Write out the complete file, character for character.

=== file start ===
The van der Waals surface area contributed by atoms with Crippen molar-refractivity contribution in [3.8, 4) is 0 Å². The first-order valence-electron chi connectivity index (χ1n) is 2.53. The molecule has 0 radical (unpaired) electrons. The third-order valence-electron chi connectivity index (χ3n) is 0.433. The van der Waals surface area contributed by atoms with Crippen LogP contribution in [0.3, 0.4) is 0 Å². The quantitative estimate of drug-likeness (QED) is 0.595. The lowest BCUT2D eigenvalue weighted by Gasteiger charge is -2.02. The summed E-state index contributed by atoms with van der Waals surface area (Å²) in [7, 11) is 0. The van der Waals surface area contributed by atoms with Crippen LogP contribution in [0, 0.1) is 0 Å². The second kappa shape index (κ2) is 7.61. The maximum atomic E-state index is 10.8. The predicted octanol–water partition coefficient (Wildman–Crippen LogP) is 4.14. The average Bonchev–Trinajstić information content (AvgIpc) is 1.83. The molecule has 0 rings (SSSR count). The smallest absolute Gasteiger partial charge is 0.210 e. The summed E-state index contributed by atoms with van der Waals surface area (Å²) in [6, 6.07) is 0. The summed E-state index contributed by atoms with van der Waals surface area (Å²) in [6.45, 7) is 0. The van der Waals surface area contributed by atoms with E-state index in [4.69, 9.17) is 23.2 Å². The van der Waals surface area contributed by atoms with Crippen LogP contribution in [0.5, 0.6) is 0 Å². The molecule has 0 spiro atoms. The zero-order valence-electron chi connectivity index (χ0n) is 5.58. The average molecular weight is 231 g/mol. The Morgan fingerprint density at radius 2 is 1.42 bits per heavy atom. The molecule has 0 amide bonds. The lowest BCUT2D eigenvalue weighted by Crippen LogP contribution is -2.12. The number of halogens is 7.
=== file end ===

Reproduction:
The van der Waals surface area contributed by atoms with Crippen molar-refractivity contribution in [3.8, 4) is 0 Å². The first-order valence-electron chi connectivity index (χ1n) is 2.53. The molecule has 0 radical (unpaired) electrons. The third-order valence-electron chi connectivity index (χ3n) is 0.433. The van der Waals surface area contributed by atoms with Crippen LogP contribution in [0.3, 0.4) is 0 Å². The quantitative estimate of drug-likeness (QED) is 0.595. The lowest BCUT2D eigenvalue weighted by Gasteiger charge is -2.02. The summed E-state index contributed by atoms with van der Waals surface area (Å²) in [7, 11) is 0. The van der Waals surface area contributed by atoms with Crippen LogP contribution in [0, 0.1) is 0 Å². The second kappa shape index (κ2) is 7.61. The maximum atomic E-state index is 10.8. The predicted octanol–water partition coefficient (Wildman–Crippen LogP) is 4.14. The average Bonchev–Trinajstić information content (AvgIpc) is 1.83. The molecule has 0 rings (SSSR count). The smallest absolute Gasteiger partial charge is 0.210 e. The summed E-state index contributed by atoms with van der Waals surface area (Å²) in [6, 6.07) is 0. The summed E-state index contributed by atoms with van der Waals surface area (Å²) in [6.45, 7) is 0. The van der Waals surface area contributed by atoms with E-state index in [4.69, 9.17) is 23.2 Å². The van der Waals surface area contributed by atoms with Crippen LogP contribution in [0.5, 0.6) is 0 Å². The molecule has 0 spiro atoms. The zero-order valence-electron chi connectivity index (χ0n) is 5.58. The average molecular weight is 231 g/mol. The Morgan fingerprint density at radius 2 is 1.42 bits per heavy atom. The molecule has 0 amide bonds. The lowest BCUT2D eigenvalue weighted by Crippen LogP contribution is -2.12. The number of halogens is 7.